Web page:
by intruder from Old Europe on Mon Aug 27, 2012 at 06:25:07 PM PDT

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          •  Backwards :) (0+ / 0-)

            Ég bý á Íslandi og rétt hjá Reykjavík í Kópavogi (I live in Iceland and right by Reykjavík, in Kópavogur).

            Correct, there is no future tense in Icelandic.  There's lot of stuff you can do to indicate how you feel about the probabilities of actions, though, if you need to be clear.  So in casual talk about the future, especially if you have a time clause (for example, "á morgun" -> "tomorrow"), people generally just use the present - for example, "ég fer á morgun" -> "I go tomorrow".  If you want to say that something is probable, you use "munu".  If you want to say that you'll do it because you have an obligation to, you use "skulu".  If you simply plan to do it, you use "ætla".  If it must happen or you generally want to force the future tense, you use verða (literally, to become).  And on and on.  

            Now, there can be some linguistic ambiguity at times if people get too casual with their speech.  For example, the common phrase, "Hvernig þekki ég þig?"  To not translate the the verb, we get "How þekki I you?"  If we treat it as present, it translates as "How do I know you?"  If we treat it like future, it translates as "How will I recognize you?"  You just have to rely on context, or if you want to be more explicit, you can.

            A lot of Icelandic grammar can be skipped or screwed up with the speaker still being understood - you just slow people down and make them work harder to understand you.   It's important to remember that this linguistic complexity isn't for no good reason - it's to give you clues to how words are being used in the sentence.  English relies almost exclusively on word order.  Icelandic uses both word order and declensions; it's extra information which ads extra clarity (and also gives more flexibility for, say, poetic usage).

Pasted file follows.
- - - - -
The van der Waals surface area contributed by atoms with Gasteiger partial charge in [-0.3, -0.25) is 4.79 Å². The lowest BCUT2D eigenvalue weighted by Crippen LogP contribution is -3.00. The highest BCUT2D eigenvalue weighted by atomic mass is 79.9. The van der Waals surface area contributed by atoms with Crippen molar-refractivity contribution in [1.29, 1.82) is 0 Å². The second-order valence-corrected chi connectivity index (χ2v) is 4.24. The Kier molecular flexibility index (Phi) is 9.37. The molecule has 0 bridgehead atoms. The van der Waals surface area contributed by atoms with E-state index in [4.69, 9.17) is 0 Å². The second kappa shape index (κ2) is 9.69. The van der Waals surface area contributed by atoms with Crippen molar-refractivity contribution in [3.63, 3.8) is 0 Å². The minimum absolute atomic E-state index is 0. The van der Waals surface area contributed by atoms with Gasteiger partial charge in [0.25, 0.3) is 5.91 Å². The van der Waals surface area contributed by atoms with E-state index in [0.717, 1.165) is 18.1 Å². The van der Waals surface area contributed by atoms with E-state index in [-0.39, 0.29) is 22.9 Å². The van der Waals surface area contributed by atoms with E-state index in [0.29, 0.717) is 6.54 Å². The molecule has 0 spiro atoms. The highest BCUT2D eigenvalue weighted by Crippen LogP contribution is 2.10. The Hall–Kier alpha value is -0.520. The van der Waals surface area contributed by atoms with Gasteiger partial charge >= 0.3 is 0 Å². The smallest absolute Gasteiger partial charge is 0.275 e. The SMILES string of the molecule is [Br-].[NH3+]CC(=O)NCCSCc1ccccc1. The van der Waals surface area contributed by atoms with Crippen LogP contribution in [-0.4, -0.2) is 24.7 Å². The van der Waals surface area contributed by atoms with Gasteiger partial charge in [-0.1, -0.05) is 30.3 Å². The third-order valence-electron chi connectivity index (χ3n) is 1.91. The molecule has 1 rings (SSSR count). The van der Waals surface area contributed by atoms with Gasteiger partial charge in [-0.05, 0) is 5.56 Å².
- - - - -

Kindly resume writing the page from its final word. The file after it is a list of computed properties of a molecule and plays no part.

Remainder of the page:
The same sort of thing applies to genders.  If I'm talking about a car and a window and a tire in one sentence, in English I'd use "it" for all of them.  That's vague.  In Icelandic, if you hear me say "hann" (he), I'm talking about the car.  If you hear me say "hún" (she), I'm talking about the window.  If you hear me say "það" (it), I'm talking about the tire.  And so forth.

            If a person screws up a gender, for example, the listener has to stop and think back and try to figure out what you were referring to.  They almost always can, but it's extra work.

            The disadvantage to the extra lingustic complexity - beyond, obviously, difficulty of learning - is that you're sort of filling up the auditory search space, so to speak.  The more different forms of each word you have, the more you risk homonyms or things that at least sound close to each other (either that, or you necessitate longer words).  Icelandic tends to handle this due to heavier use of short word phrases instead of having dedicated nouns and verbs.  For example, there's no word for bring - it's literally "come with".  There's no word for "notice" - it's literally "take after".  Etc.  Also, there's organized patterns for forming nouns from them.  For example, to run for office is "bjóða fram" - "offer (yourself) forward".  So a candidacy is a "frambóð".  "Benda á" means "point out".  "Ábending" is "tipoff".  Etc.   Adjectives formed from verbs are also more common.  For example, I don't say "he is here" - I say "Hann er kominn" (literally "He is come").

            English has this sort of stuff to a degree, but not as great of one as Icelandic.

            Both languages are highly irregular.  I can't imagine that's a good thing for the language, but the fact that neither language has weeded out this irregularity effectively, I think, says a lot about it not being to destructive, and possibly even useful sometimes.

            •  You make my head spin. (0+ / 0-)